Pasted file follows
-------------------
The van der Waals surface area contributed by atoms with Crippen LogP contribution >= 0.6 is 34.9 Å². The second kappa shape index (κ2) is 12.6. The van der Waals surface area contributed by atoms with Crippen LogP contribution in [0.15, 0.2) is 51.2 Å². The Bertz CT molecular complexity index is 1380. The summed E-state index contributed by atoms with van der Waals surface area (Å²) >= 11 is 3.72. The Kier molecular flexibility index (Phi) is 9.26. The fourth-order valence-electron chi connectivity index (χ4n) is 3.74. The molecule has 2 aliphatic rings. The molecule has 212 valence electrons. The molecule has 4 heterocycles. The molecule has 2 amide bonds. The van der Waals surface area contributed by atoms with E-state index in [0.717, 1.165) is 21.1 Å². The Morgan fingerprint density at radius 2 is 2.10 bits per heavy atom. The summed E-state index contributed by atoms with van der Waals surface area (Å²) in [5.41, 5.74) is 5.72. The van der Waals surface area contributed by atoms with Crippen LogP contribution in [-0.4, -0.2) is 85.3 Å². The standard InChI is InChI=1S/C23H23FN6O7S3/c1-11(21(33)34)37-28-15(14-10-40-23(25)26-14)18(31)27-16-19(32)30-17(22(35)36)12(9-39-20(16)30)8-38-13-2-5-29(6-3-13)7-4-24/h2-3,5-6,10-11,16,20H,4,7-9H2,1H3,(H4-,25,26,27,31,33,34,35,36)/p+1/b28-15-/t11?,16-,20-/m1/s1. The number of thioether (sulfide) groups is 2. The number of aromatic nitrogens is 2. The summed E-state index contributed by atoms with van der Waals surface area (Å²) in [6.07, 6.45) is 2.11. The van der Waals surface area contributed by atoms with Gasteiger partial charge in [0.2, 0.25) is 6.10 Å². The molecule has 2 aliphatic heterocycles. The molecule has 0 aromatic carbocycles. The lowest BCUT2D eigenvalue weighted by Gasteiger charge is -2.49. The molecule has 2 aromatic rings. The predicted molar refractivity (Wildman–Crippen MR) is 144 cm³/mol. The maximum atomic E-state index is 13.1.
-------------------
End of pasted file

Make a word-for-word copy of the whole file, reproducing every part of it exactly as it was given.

The van der Waals surface area contributed by atoms with Crippen LogP contribution >= 0.6 is 34.9 Å². The second kappa shape index (κ2) is 12.6. The van der Waals surface area contributed by atoms with Crippen LogP contribution in [0.15, 0.2) is 51.2 Å². The Bertz CT molecular complexity index is 1380. The summed E-state index contributed by atoms with van der Waals surface area (Å²) >= 11 is 3.72. The Kier molecular flexibility index (Phi) is 9.26. The fourth-order valence-electron chi connectivity index (χ4n) is 3.74. The molecule has 2 aliphatic rings. The molecule has 212 valence electrons. The molecule has 4 heterocycles. The molecule has 2 amide bonds. The van der Waals surface area contributed by atoms with E-state index in [0.717, 1.165) is 21.1 Å². The Morgan fingerprint density at radius 2 is 2.10 bits per heavy atom. The summed E-state index contributed by atoms with van der Waals surface area (Å²) in [5.41, 5.74) is 5.72. The van der Waals surface area contributed by atoms with Crippen LogP contribution in [-0.4, -0.2) is 85.3 Å². The standard InChI is InChI=1S/C23H23FN6O7S3/c1-11(21(33)34)37-28-15(14-10-40-23(25)26-14)18(31)27-16-19(32)30-17(22(35)36)12(9-39-20(16)30)8-38-13-2-5-29(6-3-13)7-4-24/h2-3,5-6,10-11,16,20H,4,7-9H2,1H3,(H4-,25,26,27,31,33,34,35,36)/p+1/b28-15-/t11?,16-,20-/m1/s1. The number of thioether (sulfide) groups is 2. The number of aromatic nitrogens is 2. The summed E-state index contributed by atoms with van der Waals surface area (Å²) in [6.07, 6.45) is 2.11. The van der Waals surface area contributed by atoms with Gasteiger partial charge in [0.2, 0.25) is 6.10 Å². The molecule has 2 aliphatic heterocycles. The molecule has 0 aromatic carbocycles. The lowest BCUT2D eigenvalue weighted by Gasteiger charge is -2.49. The molecule has 2 aromatic rings. The predicted molar refractivity (Wildman–Crippen MR) is 144 cm³/mol. The maximum atomic E-state index is 13.1.